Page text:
Mattresses and beds are among the most common equipment found in any healthcare setting. Whether you work in a hospital, hospice, or care home, every patient or resident needs their own bed.
It is unsurprising then, that ensuring all beds remain hygienic and fit for use can be a huge task. Mattresses are particularly difficult to keep clean – anyone who has spent time working in healthcare will vouch for that! They are regularly in direct contact with the user’s skin, which houses bacteria (some harmless, some less so). They can be exposed to bodily fluids due to open wounds or incontinence. They are even at risk of contamination from food and drink spills.
But the challenges don’t end there. Mattresses are bulky, it’s difficult for one individual to remove the cover and properly check the mattress. Making sure you have the right type of mattress can help. For example, every Somlent mattress is covered with a polyurethane film coating that is antimicrobial. But even with covers and waterproof bedding, there’s still a risk that soiling and bacteria can be absorbed deep into the mattress. That’s why proper mattress care is critical.
So, how do you properly decontaminate a mattress?
We have put together this simple, user-friendly guide on how to decontaminate a mattress. All of the information included is based on the expertise of our Service Department, MRHA regulations and NHS guidelines. But, as always, we recommend that you check any decontamination method complies with your organisation’s policies.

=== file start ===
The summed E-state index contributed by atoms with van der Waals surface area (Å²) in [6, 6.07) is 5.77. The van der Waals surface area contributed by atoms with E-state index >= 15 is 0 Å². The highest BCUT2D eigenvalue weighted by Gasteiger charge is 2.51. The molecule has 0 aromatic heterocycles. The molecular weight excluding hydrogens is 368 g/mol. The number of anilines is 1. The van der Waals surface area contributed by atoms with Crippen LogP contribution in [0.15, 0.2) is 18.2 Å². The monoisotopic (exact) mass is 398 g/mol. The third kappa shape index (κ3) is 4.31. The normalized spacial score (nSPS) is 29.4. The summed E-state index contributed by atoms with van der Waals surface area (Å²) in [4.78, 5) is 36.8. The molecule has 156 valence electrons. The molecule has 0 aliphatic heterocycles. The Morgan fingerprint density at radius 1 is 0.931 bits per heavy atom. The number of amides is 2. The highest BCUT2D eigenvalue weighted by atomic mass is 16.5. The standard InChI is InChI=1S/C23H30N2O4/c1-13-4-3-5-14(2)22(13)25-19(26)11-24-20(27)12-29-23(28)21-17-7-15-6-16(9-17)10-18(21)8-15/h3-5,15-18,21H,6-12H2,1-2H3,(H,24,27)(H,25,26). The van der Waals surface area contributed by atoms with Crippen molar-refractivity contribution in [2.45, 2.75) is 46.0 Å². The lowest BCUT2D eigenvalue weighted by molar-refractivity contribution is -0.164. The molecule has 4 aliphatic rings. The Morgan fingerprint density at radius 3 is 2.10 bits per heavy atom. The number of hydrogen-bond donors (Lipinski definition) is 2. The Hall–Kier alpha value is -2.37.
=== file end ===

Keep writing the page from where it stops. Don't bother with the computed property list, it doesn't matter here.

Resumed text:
Why is mattress decontamination important in healthcare settings?
Infection control is a top priority for everyone working in healthcare environments. NICE has estimated that 300,000 patients a year in England develop a healthcare-associated infection (HCAI). However, these figures only included NHS facilities – where HCAI was found to cost over £1 billion per year – so the true scale of the issue across the entire healthcare sector is likely to far exceed the NICE estimate.
What is HCAI?
Healthcare-associated infection covers any infection that develops as a direct result of medical intervention, e.g. surgical treatment, or indirectly as a result of being in contact with a healthcare setting e.g. a hospital or care home.
Due to the prevalence and cost of HCAI, both to patient wellbeing and financially, healthcare professionals work hard to comply with infection prevention and control policy.
Individual policies may vary slightly to suit the needs of a specific facility, but all policies will include guidelines for personal hygiene e.g. handwashing, proper disposal of single-use equipment, and maintenance of reusable equipment – including mattresses.
This means that proper mattress decontamination isn’t just important, it’s actually a requirement in many healthcare settings.
What’s the difference between cleaning, disinfection and sterilisation?
There is more than one correct method for decontaminating mattresses. The recommended method varies depending on the perceived infection risk.
|Infection Risk||Decontamination Recommendation|